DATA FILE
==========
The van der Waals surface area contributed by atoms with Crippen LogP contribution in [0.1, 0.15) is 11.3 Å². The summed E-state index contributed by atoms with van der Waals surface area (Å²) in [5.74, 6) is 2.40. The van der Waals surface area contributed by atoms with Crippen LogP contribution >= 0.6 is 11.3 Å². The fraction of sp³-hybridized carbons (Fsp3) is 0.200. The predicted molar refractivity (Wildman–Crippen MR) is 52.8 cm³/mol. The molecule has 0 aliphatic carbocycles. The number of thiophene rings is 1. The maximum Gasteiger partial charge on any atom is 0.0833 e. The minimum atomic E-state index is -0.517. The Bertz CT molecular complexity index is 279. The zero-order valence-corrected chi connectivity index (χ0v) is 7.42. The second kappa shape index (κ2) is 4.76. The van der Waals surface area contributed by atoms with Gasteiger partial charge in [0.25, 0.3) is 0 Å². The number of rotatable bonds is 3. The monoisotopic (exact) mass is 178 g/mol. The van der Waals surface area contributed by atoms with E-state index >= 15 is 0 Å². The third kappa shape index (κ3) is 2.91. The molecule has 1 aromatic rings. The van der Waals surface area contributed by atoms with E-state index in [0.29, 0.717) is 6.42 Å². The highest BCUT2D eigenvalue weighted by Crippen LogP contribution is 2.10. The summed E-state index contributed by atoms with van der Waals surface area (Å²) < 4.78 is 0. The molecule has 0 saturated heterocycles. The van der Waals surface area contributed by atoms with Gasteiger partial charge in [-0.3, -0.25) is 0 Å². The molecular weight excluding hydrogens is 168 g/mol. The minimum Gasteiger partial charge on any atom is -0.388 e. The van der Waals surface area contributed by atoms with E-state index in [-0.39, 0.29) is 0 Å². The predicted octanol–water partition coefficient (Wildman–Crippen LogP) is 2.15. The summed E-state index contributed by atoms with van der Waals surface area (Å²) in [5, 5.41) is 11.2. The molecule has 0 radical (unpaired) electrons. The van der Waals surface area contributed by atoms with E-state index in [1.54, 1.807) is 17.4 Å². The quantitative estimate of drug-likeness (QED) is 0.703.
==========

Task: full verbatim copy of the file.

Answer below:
The van der Waals surface area contributed by atoms with Crippen LogP contribution in [0.1, 0.15) is 11.3 Å². The summed E-state index contributed by atoms with van der Waals surface area (Å²) in [5.74, 6) is 2.40. The van der Waals surface area contributed by atoms with Crippen LogP contribution >= 0.6 is 11.3 Å². The fraction of sp³-hybridized carbons (Fsp3) is 0.200. The predicted molar refractivity (Wildman–Crippen MR) is 52.8 cm³/mol. The molecule has 0 aliphatic carbocycles. The number of thiophene rings is 1. The maximum Gasteiger partial charge on any atom is 0.0833 e. The minimum atomic E-state index is -0.517. The Bertz CT molecular complexity index is 279. The zero-order valence-corrected chi connectivity index (χ0v) is 7.42. The second kappa shape index (κ2) is 4.76. The van der Waals surface area contributed by atoms with Gasteiger partial charge in [0.25, 0.3) is 0 Å². The number of rotatable bonds is 3. The monoisotopic (exact) mass is 178 g/mol. The van der Waals surface area contributed by atoms with E-state index >= 15 is 0 Å². The third kappa shape index (κ3) is 2.91. The molecule has 1 aromatic rings. The van der Waals surface area contributed by atoms with E-state index in [0.29, 0.717) is 6.42 Å². The highest BCUT2D eigenvalue weighted by Crippen LogP contribution is 2.10. The summed E-state index contributed by atoms with van der Waals surface area (Å²) < 4.78 is 0. The molecule has 0 saturated heterocycles. The van der Waals surface area contributed by atoms with Gasteiger partial charge in [-0.3, -0.25) is 0 Å². The molecular weight excluding hydrogens is 168 g/mol. The minimum Gasteiger partial charge on any atom is -0.388 e. The van der Waals surface area contributed by atoms with E-state index in [-0.39, 0.29) is 0 Å². The predicted octanol–water partition coefficient (Wildman–Crippen LogP) is 2.15. The summed E-state index contributed by atoms with van der Waals surface area (Å²) in [5, 5.41) is 11.2. The molecule has 0 radical (unpaired) electrons. The van der Waals surface area contributed by atoms with E-state index in [1.54, 1.807) is 17.4 Å². The quantitative estimate of drug-likeness (QED) is 0.703.